The thing is, the amateur blogger’s experience is far more representative of that of the average diner. They visit the restaurant once – for new restaurants, often as soon as they open, pipping professional reviewers at the post - and spend their own money.
Despite insinuations that amateurs can easily be “bought off”, not one of the foodie bloggers in my research accepted free food in return for reviews. They were also anonymous to restaurateurs – unlike well-known professional critics.
Moreover, while they were not accountable to an editor, those bloggers did believe the ethical responsibility of restaurant reviewing to be very important. Indeed, the ethical burden of publishing a negative review weighed heavily on them. I encountered a general awareness of the potential impact a bad review could have on a restaurant’s reputation, and an avoidance of making such an impact.
Another common perception is that all amateur food bloggers aspire to become professionals. The bloggers who do make this transition attract most of the attention in traditional media – most famously America’s Julie Powell whose blog The Julie/Julia Project led not only to a book deal but also a Hollywood film.
Most of the food bloggers I spoke to respected professional critics but none were seriously pursuing a career in food journalism. They may have had occasional daydreams of being a professional critic, yet most were happy to keep their reviewing as a leisure pursuit.
So if not to launch a professional journalism career, why do foodies blog?
On one level, it’s because they enjoy sharing knowledge and advice about food with others (and having people follow it is even better).
On a more personal level, it’s about creating gastronomic memoirs for themselves, documenting their relationship with food, which is fundamental to their foodie identity. This is particularly important given the ephemeral nature of food: photographing or writing about a gastronomic experience fixes it in time, and gives the foodie something enduring to which they can return.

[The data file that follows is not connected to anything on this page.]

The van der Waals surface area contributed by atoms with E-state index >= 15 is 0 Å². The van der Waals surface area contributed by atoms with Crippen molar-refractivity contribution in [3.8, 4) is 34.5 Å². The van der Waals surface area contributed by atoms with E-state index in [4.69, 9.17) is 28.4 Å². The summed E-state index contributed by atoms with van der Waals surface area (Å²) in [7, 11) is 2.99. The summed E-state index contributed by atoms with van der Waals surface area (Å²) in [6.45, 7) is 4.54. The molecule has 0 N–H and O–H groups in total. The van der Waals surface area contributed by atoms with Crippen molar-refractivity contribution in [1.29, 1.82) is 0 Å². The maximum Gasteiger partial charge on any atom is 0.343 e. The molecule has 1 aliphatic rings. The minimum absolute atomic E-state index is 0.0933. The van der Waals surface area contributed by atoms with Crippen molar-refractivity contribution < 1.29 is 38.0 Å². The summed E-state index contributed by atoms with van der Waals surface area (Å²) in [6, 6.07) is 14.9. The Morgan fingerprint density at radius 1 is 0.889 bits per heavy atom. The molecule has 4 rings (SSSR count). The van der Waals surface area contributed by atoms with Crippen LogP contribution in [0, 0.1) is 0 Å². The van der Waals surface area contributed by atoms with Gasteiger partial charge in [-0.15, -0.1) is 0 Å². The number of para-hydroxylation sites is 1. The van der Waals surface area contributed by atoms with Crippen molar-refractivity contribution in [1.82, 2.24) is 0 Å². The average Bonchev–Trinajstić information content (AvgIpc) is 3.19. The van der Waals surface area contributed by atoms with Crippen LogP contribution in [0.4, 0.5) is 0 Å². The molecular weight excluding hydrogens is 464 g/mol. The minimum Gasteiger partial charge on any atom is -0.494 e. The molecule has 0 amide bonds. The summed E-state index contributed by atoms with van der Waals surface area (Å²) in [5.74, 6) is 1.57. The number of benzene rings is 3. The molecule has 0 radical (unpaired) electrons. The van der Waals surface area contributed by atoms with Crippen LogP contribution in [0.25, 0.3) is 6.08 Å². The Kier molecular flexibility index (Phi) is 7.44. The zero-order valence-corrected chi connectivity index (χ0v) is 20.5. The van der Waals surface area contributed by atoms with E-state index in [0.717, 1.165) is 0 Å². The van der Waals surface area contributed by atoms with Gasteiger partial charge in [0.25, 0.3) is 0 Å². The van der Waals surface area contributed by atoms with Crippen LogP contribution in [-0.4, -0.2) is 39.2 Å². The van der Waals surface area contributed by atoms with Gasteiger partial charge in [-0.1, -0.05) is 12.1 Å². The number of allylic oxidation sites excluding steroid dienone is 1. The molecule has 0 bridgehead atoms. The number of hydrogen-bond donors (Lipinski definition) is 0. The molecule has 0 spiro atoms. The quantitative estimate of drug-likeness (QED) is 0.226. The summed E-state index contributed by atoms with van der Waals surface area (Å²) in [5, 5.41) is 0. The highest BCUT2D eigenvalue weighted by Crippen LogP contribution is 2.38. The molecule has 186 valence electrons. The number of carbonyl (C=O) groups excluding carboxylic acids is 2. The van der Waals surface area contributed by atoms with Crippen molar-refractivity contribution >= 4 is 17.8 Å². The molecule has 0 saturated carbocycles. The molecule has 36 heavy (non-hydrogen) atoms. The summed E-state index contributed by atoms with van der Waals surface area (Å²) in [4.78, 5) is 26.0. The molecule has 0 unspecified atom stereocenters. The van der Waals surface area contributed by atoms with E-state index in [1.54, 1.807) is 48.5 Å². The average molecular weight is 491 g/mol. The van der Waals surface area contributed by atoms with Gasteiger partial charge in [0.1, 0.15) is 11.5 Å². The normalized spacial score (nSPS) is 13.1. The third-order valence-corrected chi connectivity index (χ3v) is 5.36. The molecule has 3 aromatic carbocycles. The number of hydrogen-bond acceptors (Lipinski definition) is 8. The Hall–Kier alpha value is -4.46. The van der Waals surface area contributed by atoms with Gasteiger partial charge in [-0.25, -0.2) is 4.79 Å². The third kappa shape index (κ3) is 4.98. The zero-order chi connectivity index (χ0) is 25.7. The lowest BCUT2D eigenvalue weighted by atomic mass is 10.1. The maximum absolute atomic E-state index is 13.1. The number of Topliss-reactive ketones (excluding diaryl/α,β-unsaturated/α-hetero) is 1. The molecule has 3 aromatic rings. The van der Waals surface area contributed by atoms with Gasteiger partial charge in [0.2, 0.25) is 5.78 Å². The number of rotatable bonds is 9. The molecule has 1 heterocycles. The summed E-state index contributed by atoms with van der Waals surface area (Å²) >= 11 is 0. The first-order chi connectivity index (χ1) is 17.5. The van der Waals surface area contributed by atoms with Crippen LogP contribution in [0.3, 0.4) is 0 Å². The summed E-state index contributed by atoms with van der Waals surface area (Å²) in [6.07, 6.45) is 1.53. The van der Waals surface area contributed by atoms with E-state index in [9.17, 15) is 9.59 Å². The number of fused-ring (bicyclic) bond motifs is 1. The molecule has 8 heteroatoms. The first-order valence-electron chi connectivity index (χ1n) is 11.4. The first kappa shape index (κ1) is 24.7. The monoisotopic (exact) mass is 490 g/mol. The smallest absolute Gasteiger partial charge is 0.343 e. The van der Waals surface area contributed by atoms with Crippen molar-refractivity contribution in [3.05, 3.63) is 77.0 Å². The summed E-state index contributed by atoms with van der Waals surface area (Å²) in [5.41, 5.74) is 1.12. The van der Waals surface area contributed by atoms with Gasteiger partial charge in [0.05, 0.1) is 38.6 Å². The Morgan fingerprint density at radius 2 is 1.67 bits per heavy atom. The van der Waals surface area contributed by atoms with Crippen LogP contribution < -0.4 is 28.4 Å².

Overall, I found the main attraction of blogging for foodies is that it functions as a form of what I call “creative production” – that is, it’s about finding everyday ways to express a sense of creativity and to have the feeling of making something in this postindustrial world where most of us no longer have an opportunity to make things or be creative in our paid work.
Restaurant blogging, then, is not simply an exercise in consumerism gone wild. It’s more a way of taking a consumer activity and making it productive and creative, turning it into a craft activity.
That’s something worth considering the next time you’re forced to wait patiently as your friends snap and post their meals.
Isabelle de Solier’s new book on foodies, Food and the Self: Consumption, Production and Material Culture, is published by Bloomsbury.